The CDC recommends a preparedness and response plan that includes considerations for the poverty and education level of the population, access to transportation, availability of health facilities and personnel, etc. For diseases such as the ones to be studied at the BU lab, an accidental release would require rapid quarantine and isolation to contain the spread of illness.

Only a short window of opportunity will exist between the time the first cases are identified and a second wave of the population becomes ill, CDC further reports. During that brief period, public health officials will need to determine that infection has occurred, identify the organism, and prevent more casualties through prevention strategies (massive vaccination or preventative treatment).

In “Aftermath of a Hypothetical Smallpox Disaster” Jason Bardi from Johns Hopkins University writes how preparedness should include considerations on how to control the message to avoid mass hysteria. “Regardless of how information is disseminated, the message must be carefully considered. If the flulike symptoms of smallpox are identified on the evening news, a flood of noninfected persons with stuffy noses or headaches could swell emergency rooms across the state. Other reports, such as upcoming quarantine efforts, may also spread panic and should be handled carefully,” he writes.

In short, the government might consider not telling the truth to avoid spreading panic among the community, which in turn might make it more difficult to identify further infections.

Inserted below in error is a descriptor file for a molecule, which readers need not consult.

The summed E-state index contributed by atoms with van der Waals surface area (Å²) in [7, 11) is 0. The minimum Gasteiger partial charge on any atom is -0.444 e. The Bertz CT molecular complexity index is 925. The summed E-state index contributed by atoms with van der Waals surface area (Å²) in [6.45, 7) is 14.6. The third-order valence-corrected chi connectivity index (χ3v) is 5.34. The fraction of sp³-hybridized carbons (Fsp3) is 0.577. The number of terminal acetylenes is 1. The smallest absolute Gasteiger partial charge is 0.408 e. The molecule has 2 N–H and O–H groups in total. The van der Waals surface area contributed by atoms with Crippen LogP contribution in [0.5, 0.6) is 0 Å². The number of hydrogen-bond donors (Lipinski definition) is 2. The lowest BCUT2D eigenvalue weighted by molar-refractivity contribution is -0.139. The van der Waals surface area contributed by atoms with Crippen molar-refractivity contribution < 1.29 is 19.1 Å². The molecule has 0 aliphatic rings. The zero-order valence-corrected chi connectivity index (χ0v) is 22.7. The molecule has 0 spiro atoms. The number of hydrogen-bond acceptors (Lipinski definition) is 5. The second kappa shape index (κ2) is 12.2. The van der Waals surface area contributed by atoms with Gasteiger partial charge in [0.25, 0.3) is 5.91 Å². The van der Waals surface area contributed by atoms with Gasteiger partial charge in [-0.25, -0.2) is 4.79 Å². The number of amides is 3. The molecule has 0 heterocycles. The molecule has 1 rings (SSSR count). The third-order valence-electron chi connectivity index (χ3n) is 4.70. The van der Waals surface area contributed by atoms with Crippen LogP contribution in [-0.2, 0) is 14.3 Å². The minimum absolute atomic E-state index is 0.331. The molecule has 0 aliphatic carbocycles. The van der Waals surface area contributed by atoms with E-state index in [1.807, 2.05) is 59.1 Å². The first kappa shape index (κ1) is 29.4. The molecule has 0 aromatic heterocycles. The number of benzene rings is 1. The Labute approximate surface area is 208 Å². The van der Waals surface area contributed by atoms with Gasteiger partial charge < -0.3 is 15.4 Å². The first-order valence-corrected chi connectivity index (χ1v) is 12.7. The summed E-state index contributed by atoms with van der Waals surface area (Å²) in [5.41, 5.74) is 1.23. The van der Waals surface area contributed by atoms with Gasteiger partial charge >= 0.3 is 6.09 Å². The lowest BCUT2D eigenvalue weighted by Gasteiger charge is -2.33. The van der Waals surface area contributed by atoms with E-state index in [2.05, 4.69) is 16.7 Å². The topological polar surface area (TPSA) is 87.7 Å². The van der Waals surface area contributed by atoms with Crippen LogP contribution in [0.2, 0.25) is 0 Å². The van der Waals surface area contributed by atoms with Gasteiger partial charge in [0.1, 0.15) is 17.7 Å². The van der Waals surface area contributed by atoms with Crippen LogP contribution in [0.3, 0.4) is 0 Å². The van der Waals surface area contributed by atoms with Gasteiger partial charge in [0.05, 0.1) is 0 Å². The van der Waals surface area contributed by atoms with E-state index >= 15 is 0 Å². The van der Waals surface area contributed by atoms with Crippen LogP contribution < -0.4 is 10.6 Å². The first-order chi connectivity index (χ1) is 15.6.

Threatening bioterrorism case scenarios allowed the Bush administration to push Project Bioshield by increasing the number of biosafety labs across the country. However, many scientists argue such labs themselves already pose a threat.

In “The Pitfalls of Bioterrorism Preparedness” published in the American Journal of Public Health, Dr. Hillel W. Cohen argues that the present expansion of bioterrorism preparedness programs will continue to squander health resources and increase the dangers of accidental or purposeful release of dangerous pathogens. “The resultant illnesses and deaths might not have occurred if those laboratories were not in operation,” writes Cohen, “[US biodefense] such programs may result in dangerous materials being more readily available, thus undermining the Biologic and Toxin Weapons Convention.”

On October 2nd, the Associated Press disclosed a confidential report that showed that American laboratories handling the world's deadliest germs and toxins have experienced more than 100 accidents and missing shipments since 2003, and the number is increasing as more labs do the work. Labs reported 36 accidents and lost shipments during 2007, nearly double the number reported during all of 2004.

More than 25,000 people live within one mile of the BU biolab location and more than one million people live within ten miles.

Among most recent accidents, three scientists working in at Boston University’s BSL2 laboratory were contaminated with tularemia while studying the germ in 2004. The scientists in charge failed to report the contamination to the Department of Health for as many as 12 days. Although BU officials claimed the infected themselves scientists were to blame for violating safety procedures, months later the U.S. Department of Labor’s OSHA fined Boston University $8,100 for three serious violations (with a substantial probability of death) on substandard safety and protective equipment.